This would require an order of a Family Court judge. A guardian ad litem would have to be appointed to represent the interests of the child. In SC, it is a presumption of law that it is in the best interests of a child to have both of the parents actively involved in their life and providing support for them. This is to preserve the family as best as possible and to allow the child to have the best possibility of having the most opportunities in the early life. It is also meant to prevent the child from becoming aburden on the state's social welfare system. The mother would have to be a party to the lawsuit and it would be more advantageous if she consented to the repudiation of rights by the father. Usually, the only time that a judge will do this is if the father has become incarcerated for a lengthy period of time or incapacitated to the extent that he could not make a meaningful contribution to the welfare of the child. When a mother has another husband who is willing to step in and take over these duties through adoption, the court is much more willing to allow the biological father to relinquish his rights. Once this is done, it cannot be undone!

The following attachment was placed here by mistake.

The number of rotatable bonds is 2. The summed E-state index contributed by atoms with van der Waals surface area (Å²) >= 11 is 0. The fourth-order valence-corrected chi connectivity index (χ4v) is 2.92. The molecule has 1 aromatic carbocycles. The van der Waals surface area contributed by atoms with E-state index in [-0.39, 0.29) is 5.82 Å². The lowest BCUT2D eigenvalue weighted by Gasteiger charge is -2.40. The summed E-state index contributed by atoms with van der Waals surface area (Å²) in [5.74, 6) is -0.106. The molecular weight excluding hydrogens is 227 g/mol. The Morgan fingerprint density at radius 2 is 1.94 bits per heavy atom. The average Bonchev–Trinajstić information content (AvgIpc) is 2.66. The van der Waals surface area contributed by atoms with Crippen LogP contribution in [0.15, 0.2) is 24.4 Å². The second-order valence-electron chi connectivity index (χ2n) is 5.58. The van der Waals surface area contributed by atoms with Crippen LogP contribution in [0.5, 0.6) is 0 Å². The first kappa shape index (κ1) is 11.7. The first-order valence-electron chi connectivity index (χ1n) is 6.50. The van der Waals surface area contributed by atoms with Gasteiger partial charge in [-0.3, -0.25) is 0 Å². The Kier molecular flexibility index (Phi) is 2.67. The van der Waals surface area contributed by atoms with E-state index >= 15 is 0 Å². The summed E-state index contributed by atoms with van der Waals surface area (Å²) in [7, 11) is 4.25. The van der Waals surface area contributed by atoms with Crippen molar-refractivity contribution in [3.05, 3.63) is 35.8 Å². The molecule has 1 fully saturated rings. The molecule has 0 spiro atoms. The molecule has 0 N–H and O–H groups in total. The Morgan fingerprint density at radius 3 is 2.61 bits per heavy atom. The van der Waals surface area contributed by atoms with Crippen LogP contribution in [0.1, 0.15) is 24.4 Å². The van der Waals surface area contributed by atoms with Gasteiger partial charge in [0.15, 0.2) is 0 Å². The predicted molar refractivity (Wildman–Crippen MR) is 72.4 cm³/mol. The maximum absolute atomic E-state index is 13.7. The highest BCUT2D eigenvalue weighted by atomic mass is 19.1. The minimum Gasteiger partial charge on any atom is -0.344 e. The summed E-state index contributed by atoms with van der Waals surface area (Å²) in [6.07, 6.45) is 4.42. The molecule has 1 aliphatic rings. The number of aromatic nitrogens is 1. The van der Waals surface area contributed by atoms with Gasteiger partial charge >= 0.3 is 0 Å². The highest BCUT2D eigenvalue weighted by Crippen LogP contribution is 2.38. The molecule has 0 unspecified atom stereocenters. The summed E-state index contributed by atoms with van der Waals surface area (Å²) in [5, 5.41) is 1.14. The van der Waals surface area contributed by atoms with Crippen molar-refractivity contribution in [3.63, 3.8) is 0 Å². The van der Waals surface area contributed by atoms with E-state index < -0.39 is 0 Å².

If you found this answer helpful, let me know by clicking the Thumbs-Up tab at the bottom. You may mark this as a Best Answer for the time I spent crafting this and thinking about your matter.
My comments are not intended to establish an attorney-client relationship, are not confidential, and are not intended to constitute legal advice. Proper legal advice can only be given by an attorney who agrees to represent you, who reviews the facts of your specific case, who does not have a conflict of interest preventing the representation, and who is licensed to practice in the appropriate jurisdiction where the legal issue may be filed or in the state where the law applies.Ask a similar question
Sign up to receive a 5-part series of useful information and advice about child custody law.